0
Original Research: PULMONARY REHABILITATION |

Effects of One-Legged Exercise Training of Patients With COPD*

Thomas E. Dolmage, MSc; Roger S. Goldstein, MD, FCCP
Author and Funding Information

*From Respiratory Diagnostic and Evaluation Services (Mr. Dolmage), West Park Healthcare Centre Toronto; and Department of Medicine (Dr. Goldstein), University of Toronto, Toronto, ON, Canada.

Correspondence to: Thomas E. Dolmage, MSc, West Park Healthcare Centre, 82 Buttonwood Ave, Toronto, ON, M6M 2J5, Canada; e-mail: RGoldstein@westpark.org



Chest. 2008;133(2):370-376. doi:10.1378/chest.07-1423
Text Size: A A A
Published online

Background: Most patients with severe COPD are limited by dyspnea and are obliged to exercise at low intensity. Even those undergoing training do not usually have increased peak oxygen uptake (V̇o2). One-legged exercise, at half the load of two-legged exercise, places the same metabolic demands on the targeted muscles but reduces the ventilatory load, enabling patients to increase work capacity. The purpose of this study was to determine whether one-legged exercise training would improve aerobic capacity compared with two-legged training in stable patients with COPD.

Methods: Eighteen patients with COPD (mean FEV1, 38 ± 17% of predicted [± SD]) were randomized to two groups after completing an incremental exercise test. Both trained on a stationary cycle for 30 min, 3 d/wk, for 7 weeks. Two-legged trainers (n = 9) cycled continuously for 30 min, whereas one-legged trainers (n = 9) switched legs after 15 min. Intensity was set at the highest tolerated and increased with training.

Results: Both groups increased their training intensity (p < 0.001) and total work (p < 0.001). After training, the change in peak V̇o2 of the one-legged group (0.189 L/min; confidence interval [CI], 0.089 to 0.290 L/min; p < 0.001) was greater than that of the two-legged group (0.006 L/min; CI, − 0.095 to 0.106 L/min; p = 0.91). This was accompanied by greater peak ventilation (4.4 L/min; CI, 1.8 to 7.1 L/min; p < 0.01) and lower submaximal heart rate (p < 0.05) and ventilation (p < 0.05) in the one-legged trained group.

Conclusion: Reducing the total metabolic demand by using one-legged training improved aerobic capacity compared with conventional two-legged training in patients with stable COPD.

Figures in this Article

Sign In to Access Full Content

MEMBER & INDIVIDUAL SUBSCRIBER

Want Access?

NEW TO CHEST?

Become a CHEST member and receive a FREE subscription as a benefit of membership.

Individuals can purchase this article on ScienceDirect.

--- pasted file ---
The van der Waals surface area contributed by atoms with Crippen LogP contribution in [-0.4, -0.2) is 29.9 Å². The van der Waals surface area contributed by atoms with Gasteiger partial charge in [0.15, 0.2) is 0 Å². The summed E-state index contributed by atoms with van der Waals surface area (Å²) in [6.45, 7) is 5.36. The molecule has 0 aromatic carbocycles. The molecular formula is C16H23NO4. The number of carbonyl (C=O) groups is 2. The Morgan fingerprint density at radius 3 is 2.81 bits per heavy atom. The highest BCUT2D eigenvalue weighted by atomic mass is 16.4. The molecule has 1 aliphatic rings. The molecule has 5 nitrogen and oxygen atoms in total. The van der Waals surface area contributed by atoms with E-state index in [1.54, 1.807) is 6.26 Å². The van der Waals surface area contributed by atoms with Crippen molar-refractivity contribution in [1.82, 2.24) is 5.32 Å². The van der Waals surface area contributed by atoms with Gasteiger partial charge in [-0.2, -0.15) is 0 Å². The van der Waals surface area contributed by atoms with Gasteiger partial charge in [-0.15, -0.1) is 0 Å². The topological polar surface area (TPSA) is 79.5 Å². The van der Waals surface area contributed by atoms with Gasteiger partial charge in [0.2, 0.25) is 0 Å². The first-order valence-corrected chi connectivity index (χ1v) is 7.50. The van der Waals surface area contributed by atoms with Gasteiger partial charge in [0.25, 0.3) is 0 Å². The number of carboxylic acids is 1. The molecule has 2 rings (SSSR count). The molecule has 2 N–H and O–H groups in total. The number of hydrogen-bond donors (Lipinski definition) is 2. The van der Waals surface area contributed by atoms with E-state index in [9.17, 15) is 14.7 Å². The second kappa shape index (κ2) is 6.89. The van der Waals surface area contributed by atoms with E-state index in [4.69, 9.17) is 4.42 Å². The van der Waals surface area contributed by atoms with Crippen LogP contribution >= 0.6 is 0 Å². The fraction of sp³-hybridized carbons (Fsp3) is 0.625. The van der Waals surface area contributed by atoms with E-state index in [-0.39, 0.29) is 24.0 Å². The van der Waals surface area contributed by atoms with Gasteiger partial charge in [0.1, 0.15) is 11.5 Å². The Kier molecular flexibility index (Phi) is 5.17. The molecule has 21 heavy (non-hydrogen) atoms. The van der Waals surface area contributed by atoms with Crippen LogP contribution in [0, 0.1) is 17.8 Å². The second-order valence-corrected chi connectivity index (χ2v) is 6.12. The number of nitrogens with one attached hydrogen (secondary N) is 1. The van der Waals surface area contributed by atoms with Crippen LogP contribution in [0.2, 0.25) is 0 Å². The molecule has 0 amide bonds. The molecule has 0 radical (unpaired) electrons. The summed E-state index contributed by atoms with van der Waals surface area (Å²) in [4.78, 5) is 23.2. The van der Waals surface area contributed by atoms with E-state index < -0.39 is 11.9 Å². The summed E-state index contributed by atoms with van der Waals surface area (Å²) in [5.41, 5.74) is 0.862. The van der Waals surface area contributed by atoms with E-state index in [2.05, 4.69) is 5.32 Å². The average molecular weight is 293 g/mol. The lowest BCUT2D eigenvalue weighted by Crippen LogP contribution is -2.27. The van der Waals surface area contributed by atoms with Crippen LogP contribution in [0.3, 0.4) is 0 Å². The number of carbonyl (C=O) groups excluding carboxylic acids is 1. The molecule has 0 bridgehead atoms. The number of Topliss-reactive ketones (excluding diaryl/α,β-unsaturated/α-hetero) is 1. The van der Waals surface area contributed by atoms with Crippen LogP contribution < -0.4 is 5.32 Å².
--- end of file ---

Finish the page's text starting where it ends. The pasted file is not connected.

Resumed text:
Individuals can purchase a subscription to the journal.

Individuals can purchase a subscription to the journal or buy individual articles.

Learn more about membership or Purchase a Full Subscription.

INSTITUTIONAL ACCESS

Institutional access is now available through ScienceDirect and can be purchased at myelsevier.com.

Sign In to Access Full Content

MEMBER & INDIVIDUAL SUBSCRIBER

Want Access?

NEW TO CHEST?

Become a CHEST member and receive a FREE subscription as a benefit of membership.

Individuals can purchase this article on ScienceDirect.

Individuals can purchase a subscription to the journal.

Individuals can purchase a subscription to the journal or buy individual articles.

Learn more about membership or Purchase a Full Subscription.

INSTITUTIONAL ACCESS

Institutional access is now available through ScienceDirect and can be purchased at myelsevier.com.

Figures

Tables

References

NOTE:
Citing articles are presented as examples only. In non-demo SCM6 implementation, integration with CrossRef’s "Cited By" API will populate this tab (http://www.crossref.org/citedby.html).

Some tools below are only available to our subscribers or users with an online account.

Sign In to Access Full Content

MEMBER & INDIVIDUAL SUBSCRIBER

Want Access?

NEW TO CHEST?

Become a CHEST member and receive a FREE subscription as a benefit of membership.

Individuals can purchase this article on ScienceDirect.

Individuals can purchase a subscription to the journal.

Individuals can purchase a subscription to the journal or buy individual articles.

Learn more about membership or Purchase a Full Subscription.

INSTITUTIONAL ACCESS

Institutional access is now available through ScienceDirect and can be purchased at myelsevier.com.

Related Content

Customize your page view by dragging & repositioning the boxes below.

Find Similar Articles
CHEST Journal Articles
PubMed Articles
  • CHEST Journal
    Print ISSN: 0012-3692
    Online ISSN: 1931-3543